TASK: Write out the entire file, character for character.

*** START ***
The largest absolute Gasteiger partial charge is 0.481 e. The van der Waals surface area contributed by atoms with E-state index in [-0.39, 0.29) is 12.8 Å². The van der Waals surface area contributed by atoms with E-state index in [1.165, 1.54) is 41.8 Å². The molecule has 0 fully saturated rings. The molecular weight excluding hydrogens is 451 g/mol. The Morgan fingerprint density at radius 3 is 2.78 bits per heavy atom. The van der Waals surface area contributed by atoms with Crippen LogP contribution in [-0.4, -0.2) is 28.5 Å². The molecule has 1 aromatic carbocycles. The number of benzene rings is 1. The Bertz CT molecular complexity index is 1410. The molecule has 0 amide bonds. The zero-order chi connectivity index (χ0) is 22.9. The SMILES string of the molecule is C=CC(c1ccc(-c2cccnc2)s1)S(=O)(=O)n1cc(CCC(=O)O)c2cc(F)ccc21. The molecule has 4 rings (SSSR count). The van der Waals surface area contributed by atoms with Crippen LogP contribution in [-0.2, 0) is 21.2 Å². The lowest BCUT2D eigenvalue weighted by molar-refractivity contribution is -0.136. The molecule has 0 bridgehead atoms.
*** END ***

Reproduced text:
The largest absolute Gasteiger partial charge is 0.481 e. The van der Waals surface area contributed by atoms with E-state index in [-0.39, 0.29) is 12.8 Å². The van der Waals surface area contributed by atoms with E-state index in [1.165, 1.54) is 41.8 Å². The molecule has 0 fully saturated rings. The molecular weight excluding hydrogens is 451 g/mol. The Morgan fingerprint density at radius 3 is 2.78 bits per heavy atom. The van der Waals surface area contributed by atoms with Crippen LogP contribution in [-0.4, -0.2) is 28.5 Å². The molecule has 1 aromatic carbocycles. The number of benzene rings is 1. The Bertz CT molecular complexity index is 1410. The molecule has 0 amide bonds. The zero-order chi connectivity index (χ0) is 22.9. The SMILES string of the molecule is C=CC(c1ccc(-c2cccnc2)s1)S(=O)(=O)n1cc(CCC(=O)O)c2cc(F)ccc21. The molecule has 4 rings (SSSR count). The van der Waals surface area contributed by atoms with Crippen LogP contribution in [-0.2, 0) is 21.2 Å². The lowest BCUT2D eigenvalue weighted by molar-refractivity contribution is -0.136. The molecule has 0 bridgehead atoms.